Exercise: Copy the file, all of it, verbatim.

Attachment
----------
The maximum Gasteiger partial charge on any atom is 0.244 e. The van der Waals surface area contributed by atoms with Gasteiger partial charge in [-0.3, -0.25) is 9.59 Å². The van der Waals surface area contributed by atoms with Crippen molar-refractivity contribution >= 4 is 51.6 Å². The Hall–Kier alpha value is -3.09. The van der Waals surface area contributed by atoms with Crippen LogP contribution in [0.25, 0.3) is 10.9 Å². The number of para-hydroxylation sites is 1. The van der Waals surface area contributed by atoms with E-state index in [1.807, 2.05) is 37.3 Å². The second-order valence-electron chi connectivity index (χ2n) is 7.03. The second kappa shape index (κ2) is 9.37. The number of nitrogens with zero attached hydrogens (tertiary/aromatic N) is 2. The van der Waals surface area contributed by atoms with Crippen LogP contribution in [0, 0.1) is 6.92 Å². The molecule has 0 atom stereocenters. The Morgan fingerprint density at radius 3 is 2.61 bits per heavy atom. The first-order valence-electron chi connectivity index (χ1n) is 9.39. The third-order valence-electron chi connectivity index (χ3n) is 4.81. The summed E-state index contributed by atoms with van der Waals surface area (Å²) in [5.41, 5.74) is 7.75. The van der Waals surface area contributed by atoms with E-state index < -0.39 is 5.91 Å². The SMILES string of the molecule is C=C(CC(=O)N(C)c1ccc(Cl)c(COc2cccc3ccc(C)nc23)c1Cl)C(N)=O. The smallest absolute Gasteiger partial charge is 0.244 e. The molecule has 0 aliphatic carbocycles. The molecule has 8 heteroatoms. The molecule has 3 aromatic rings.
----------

The maximum Gasteiger partial charge on any atom is 0.244 e. The van der Waals surface area contributed by atoms with Gasteiger partial charge in [-0.3, -0.25) is 9.59 Å². The van der Waals surface area contributed by atoms with Crippen molar-refractivity contribution >= 4 is 51.6 Å². The Hall–Kier alpha value is -3.09. The van der Waals surface area contributed by atoms with Crippen LogP contribution in [0.25, 0.3) is 10.9 Å². The number of para-hydroxylation sites is 1. The van der Waals surface area contributed by atoms with E-state index in [1.807, 2.05) is 37.3 Å². The second-order valence-electron chi connectivity index (χ2n) is 7.03. The second kappa shape index (κ2) is 9.37. The number of nitrogens with zero attached hydrogens (tertiary/aromatic N) is 2. The van der Waals surface area contributed by atoms with Crippen LogP contribution in [0, 0.1) is 6.92 Å². The molecule has 0 atom stereocenters. The Morgan fingerprint density at radius 3 is 2.61 bits per heavy atom. The first-order valence-electron chi connectivity index (χ1n) is 9.39. The third-order valence-electron chi connectivity index (χ3n) is 4.81. The summed E-state index contributed by atoms with van der Waals surface area (Å²) in [5.41, 5.74) is 7.75. The van der Waals surface area contributed by atoms with E-state index < -0.39 is 5.91 Å². The SMILES string of the molecule is C=C(CC(=O)N(C)c1ccc(Cl)c(COc2cccc3ccc(C)nc23)c1Cl)C(N)=O. The smallest absolute Gasteiger partial charge is 0.244 e. The molecule has 0 aliphatic carbocycles. The molecule has 8 heteroatoms. The molecule has 3 aromatic rings.